Payrolls, wages cool as trade war weighs on economy

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Employers added the fewest workers in three months and wage gains cooled, suggesting broader economic weakness and boosting expectations for a Federal Reserve interest-rate cut as President Donald Trump’s trade policies weigh on growth.

Nonfarm payrolls rose 75,000 in May after a downwardly revised 224,000 advance the prior month, according to a Labor Department report Friday. The increase missed all estimates in Bloomberg’s survey calling for 175,000. The jobless rate held at a 49-year low of 3.6% while average hourly earnings climbed 3.1% from a year earlier, less than projected.

The dollar and Treasury yields fell as the data signaled the labor market — a pillar of strength for an economy headed for a record expansion — was facing new pressures even before Trump threatened tariffs on Mexican goods in addition to proposed higher levies on Chinese imports. Retail sales, factory output and home purchases have shown the economy struggling this quarter after better-than-expected growth in the first three months of the year.

“It definitely looks like we’ve downshifted in the pace of job growth,” said Michael Feroli, chief U.S. economist for JPMorgan Chase. “Overall it’s a disheartening report particularly since you may have some trade effects there, but a lot of the trade tensions escalated” since the reference period for the Labor Department’s surveys in the middle of the month, he said.

Stocks jumped as traders focused on the interest-rate implications of the report. Fed funds futures showed a quarter-point cut almost fully priced in for July.

Fed policy makers have described the economy as solid, though recent remarks from Chairman Jerome Powell signaled openness to lower rates if needed. St. Louis Fed President James Bullard, who votes on policy this year, this week became the first official to indicate likely support for a rate cut; others suggested they’re waiting for more data.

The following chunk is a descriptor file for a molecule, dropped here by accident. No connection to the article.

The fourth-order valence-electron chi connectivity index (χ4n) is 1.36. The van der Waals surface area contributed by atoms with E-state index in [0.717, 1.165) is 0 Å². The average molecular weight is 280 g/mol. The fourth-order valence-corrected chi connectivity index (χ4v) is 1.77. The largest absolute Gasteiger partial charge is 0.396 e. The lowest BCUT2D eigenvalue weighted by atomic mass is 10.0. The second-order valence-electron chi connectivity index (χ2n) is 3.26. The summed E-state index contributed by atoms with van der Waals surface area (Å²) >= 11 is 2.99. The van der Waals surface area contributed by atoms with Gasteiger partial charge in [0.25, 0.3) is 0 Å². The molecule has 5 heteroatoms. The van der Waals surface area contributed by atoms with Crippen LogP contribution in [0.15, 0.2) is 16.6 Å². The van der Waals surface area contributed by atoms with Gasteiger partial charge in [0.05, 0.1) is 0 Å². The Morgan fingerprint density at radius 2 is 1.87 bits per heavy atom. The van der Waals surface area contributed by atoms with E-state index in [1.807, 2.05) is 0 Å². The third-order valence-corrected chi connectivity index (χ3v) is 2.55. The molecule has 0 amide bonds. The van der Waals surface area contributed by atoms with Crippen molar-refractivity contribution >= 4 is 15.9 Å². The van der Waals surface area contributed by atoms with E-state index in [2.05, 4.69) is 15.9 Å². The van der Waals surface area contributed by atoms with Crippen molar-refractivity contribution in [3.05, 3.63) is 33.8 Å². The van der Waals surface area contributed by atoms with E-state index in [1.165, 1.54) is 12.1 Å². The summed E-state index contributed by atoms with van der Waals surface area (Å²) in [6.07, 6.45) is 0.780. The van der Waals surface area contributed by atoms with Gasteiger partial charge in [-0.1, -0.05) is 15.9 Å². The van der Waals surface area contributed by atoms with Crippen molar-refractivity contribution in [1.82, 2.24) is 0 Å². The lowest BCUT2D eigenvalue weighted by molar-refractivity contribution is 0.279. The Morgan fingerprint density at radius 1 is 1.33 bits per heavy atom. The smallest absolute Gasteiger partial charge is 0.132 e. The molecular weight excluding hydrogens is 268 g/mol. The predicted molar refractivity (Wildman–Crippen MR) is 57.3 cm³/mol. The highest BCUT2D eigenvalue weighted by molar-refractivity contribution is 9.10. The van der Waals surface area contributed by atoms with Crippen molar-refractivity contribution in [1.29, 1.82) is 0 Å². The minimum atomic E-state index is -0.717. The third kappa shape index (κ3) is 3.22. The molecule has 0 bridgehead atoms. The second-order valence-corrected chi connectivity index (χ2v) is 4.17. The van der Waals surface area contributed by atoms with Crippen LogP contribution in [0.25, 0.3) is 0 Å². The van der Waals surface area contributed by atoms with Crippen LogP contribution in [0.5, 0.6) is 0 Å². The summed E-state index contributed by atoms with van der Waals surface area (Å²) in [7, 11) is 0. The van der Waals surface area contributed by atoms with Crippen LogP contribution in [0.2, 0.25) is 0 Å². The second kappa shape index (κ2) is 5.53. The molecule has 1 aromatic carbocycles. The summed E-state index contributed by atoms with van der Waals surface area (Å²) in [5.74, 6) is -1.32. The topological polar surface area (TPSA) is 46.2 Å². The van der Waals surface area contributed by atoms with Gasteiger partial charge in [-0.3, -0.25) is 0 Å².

As the world’s largest economy nears its longest-ever expansion in July, the employment report may amplify rhetoric that Fed rate cuts are needed to support growth.

Revisions subtracted 75,000 jobs from the prior two months, bringing the three-month average to 151,000.

What our economists say

“The disappointing payroll result suggests uncertainty surrounding trade tensions are starting to extract a larger toll on the domestic economy. The payroll diffusion index, a measure of the breadth of hiring in the labor market, also worsened, sending an additional warning that tariffs are hindering job creation — Eliza Winger, associate

Payroll changes by industry showed broad weakness. Manufacturing growth slowed to 3,000 jobs, as forecast, while construction employment expanded by 4,000, down from the prior month. Professional and business services added 33,000, about half the prior month’s number.

Retail jobs fell by 7,600 for a fourth-straight drop while transportation and warehousing and nondurable goods also slipped. Government payrolls contracted by 15,000, highlighted by drops in state and local education.

Kevin Hassett, the departing chairman of Trump’s Council of Economic Advisers, said on CNBC that the report was disappointing but wage gains mean the economic outlook is still solid. Flooding in the central U.S. may have reduced the May payroll number by 40,000 jobs, Hassett said on Bloomberg Television.

The Labor Department report, which sometimes can mention special factors that affected jobs or survey responses, didn’t cite any such as weather for the latest month. The number of people not at work due to bad weather was 72,000 in May, a figure roughly in line with the same month in prior years. It tends to spike during major storms or natural disasters.

Average hourly earnings rose 0.2% from the prior month, missing estimates. That indicates the tight labor market may offer limited support for consumer spending.

The participation rate, or share of working-age people in the labor force, held at 62.8%. The average workweek for all private employees was unchanged at 34.4 hours.

Other details

The U-6, or underemployment rate, fell to 7.1% from 7.3%; the gauge includes part-time workers who’d prefer a full-time position and people who want a job but aren’t actively looking. Private employment grew by 90,000 after a downwardly revised 205,000 increase. This follows ADP Research Institute data earlier this week that showed companies added the fewest workers since 2010 in May. Economists in Bloomberg’s survey had projected 3.6% unemployment and annual wage gains at 3.2%.

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